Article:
MADISON, Wis. — Yesterday, the Milwaukee Journal Sentinel revealed Brad Schimel’s apparent attempt to use his judicial office to talk his way out of a 2021 speeding ticket. In addition to flexing his own office, Schimel even name-dropped another judge. Wisconsinites deserve a Supreme Court justice who respects the rule of law as it applies to every citizen—not Brad Schimel, who appears intent to use the law to his own benefit. 

Milwaukee Journal Sentinel: ‘I’m a judge in Waukesha’: Brad Schimel told cop of his judicial post during traffic stop

By: Daniel Bice

Being a judge gets you a lot of things.

Community status, cool robes, cushy hours and a sweet pension.

But here’s one thing it doesn’t get you: An exemption from driving infractions.

Somebody needs to tell that to Supreme Court candidate Brad Schimel. Schimel, a conservative, is running against liberal Dane County Circuit Judge Susan Crawford to fill a high court vacancy early next year.

Newly obtained records and dash cam video show Schimel, a former Republican attorney general who is now a Waukesha County judge, was pulled over by a member of the State Patrol for driving 78 mph in a 55-mph zone early on June 4, 2021, while heading north on state Highway 22 in Shawano County.

Asked by the state trooper where he was going, Schimel dropped the name of Outagamie County Judge Vince Biskupic, saying he was headed to his cabin, nearby in the Town of Cecil.

The trooper then asked if there was anything else she should know, such as whether he had probation issues or outstanding warrants. “No,” Schimel said initially before adding: “I’m a judge in Waukesha.”

Good to know.

The point was not lost on the cop, who wrote in her report, “Driver advised he is a judge for Waukesha Co.”

After completing a check on Schimel, the trooper returned to his white Ford F-150 pickup and told Schimel that she was lowering the ticket to going 70 mph in a 55-mph zone, noting, “That’s what I’d do for any other person, OK?”

The change knocked down the amount of Schimel’s fine from $225.70 to $175.30, a savings of $50, and reduced the points on his driving record from six points to four. He pleaded no contest and paid the fine.

Schimel did not return calls or emails about the incident.

Benjamin Garbedian, a spokesman for Schimel, said, “Brad Schimel, like many Wisconsinites, got a speeding ticket several years ago and paid the fine.” He then attacked Crawford, saying, “It’s not surprising that she and her allies will spend the campaign trying to distract voters from her record as a lawyer for leftwing special interest groups.”

Crawford’s campaign, which was unaware of the citation and the dashcam video, declined to comment.

Mike Browne, deputy director of A Better Wisconsin Together, which is backing Crawford, accused Schimel of using his public position to benefit his personal interests.

“Here he’s on dashcam video name- and title-dropping trying to get out of a speeding ticket,” Browne said. “Brad Schimel is just about Brad Schimel.”

Joe Oslund, spokesman for the state Democratic Party, chimed in as well: “Now we’ve learned that as a judge, Schimel used his office to (try to) sweet talk his way out of speeding tickets. We need a Supreme Court justice who upholds the law, not uses it as a tool to help themselves while making everyone else miserable.”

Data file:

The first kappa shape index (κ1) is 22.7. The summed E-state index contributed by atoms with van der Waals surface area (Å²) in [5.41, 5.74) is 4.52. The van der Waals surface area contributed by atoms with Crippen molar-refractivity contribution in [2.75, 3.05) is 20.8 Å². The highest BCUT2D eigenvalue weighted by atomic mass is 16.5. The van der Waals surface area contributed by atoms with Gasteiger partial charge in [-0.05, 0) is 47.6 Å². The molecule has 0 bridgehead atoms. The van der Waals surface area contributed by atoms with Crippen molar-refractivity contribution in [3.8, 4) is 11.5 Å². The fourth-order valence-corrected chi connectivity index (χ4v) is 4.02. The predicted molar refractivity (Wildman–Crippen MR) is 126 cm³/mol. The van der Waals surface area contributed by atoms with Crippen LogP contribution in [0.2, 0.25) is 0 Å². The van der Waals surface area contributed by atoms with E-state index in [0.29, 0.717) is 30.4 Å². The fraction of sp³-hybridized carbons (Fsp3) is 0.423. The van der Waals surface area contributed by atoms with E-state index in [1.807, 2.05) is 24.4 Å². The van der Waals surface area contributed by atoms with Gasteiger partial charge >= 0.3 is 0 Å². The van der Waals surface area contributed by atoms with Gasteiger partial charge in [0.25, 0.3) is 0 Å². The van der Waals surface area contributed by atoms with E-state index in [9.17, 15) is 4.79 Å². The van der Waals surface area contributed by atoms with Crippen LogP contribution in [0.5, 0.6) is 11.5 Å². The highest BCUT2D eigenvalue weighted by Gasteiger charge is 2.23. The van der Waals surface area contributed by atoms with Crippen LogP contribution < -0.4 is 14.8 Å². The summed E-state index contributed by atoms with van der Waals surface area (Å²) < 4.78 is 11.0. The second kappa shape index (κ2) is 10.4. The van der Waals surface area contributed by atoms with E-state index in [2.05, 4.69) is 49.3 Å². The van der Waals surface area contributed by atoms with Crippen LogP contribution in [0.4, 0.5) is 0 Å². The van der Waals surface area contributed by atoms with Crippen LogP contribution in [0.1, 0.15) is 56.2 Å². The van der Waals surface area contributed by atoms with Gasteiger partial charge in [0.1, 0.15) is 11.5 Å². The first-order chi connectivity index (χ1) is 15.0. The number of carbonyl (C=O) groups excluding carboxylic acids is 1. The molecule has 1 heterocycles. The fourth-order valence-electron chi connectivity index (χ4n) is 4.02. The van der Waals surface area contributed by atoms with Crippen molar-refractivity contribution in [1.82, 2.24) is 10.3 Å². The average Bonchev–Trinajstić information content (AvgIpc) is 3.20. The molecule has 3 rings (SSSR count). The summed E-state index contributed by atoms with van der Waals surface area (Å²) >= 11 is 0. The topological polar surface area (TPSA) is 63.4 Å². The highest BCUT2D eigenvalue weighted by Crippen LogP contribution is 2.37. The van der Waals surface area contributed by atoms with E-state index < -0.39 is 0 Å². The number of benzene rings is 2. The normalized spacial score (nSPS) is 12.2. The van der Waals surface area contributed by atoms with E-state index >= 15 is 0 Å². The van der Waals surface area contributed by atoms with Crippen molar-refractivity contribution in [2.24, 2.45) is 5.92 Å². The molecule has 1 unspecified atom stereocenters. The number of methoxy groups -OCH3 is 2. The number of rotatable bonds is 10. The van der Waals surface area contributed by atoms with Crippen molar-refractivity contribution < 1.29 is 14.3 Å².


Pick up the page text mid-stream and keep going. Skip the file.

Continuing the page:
Of course, this isn’t Schimel’s first driving infraction.

When he first ran for attorney general in 2014, the GOP candidate disclosed that he had received a citation in 1990 for drunken driving after a sheriff’s deputy clocked him driving 81 mph in a 50-mph zone. His blood alcohol content measured 0.14, above the limit at the time of 0.1.

Schimel was ticketed for drunken driving and speeding. He said he pleaded guilty to the drunken driving offense and paid a fine. Records also show his license was suspended for six months.

The 59-year-old judge was 25 at the time.

The 2021 speeding ticket is not nearly as serious as his OWI. But it is worth noting that Schimel and his team declined to answer such questions as why he mentioned Biskupic by name and his own job title in speaking to the cop. Schimel was also asked by the Journal Sentinel whether he gave such information in hopes of avoiding a ticket.

According to the dashcam video, Schimel said he knew what the speed limit was but was not sure how fast he was going. Asked about his destination, he said, “Vince Biskupic’s cabin is just, would be up there.”

Biskupic, a former Republican Outagamie County district attorney, ran unsuccessfully for attorney general in 2002. Former GOP Gov. Scott Walkerappointed Biskupic to the Outagamie County bench in 2014.

Then the trooper asked, “Do you have any warrants, probation issues, anything like that I have to know about?” That’s when Schimel responded that he was a Waukesha County judge.

Schimel, who was a longtime Waukesha County district attorney, was elected state attorney general in 2014. Schimel, a Republican, lost reelection to Democrat Josh Kaul, and Walker then named Schimel a Waukesha County circuit judge.

The appointment came as Walker and Schimel were leaving statewide office after losing at the polls.

View Schimel citation here

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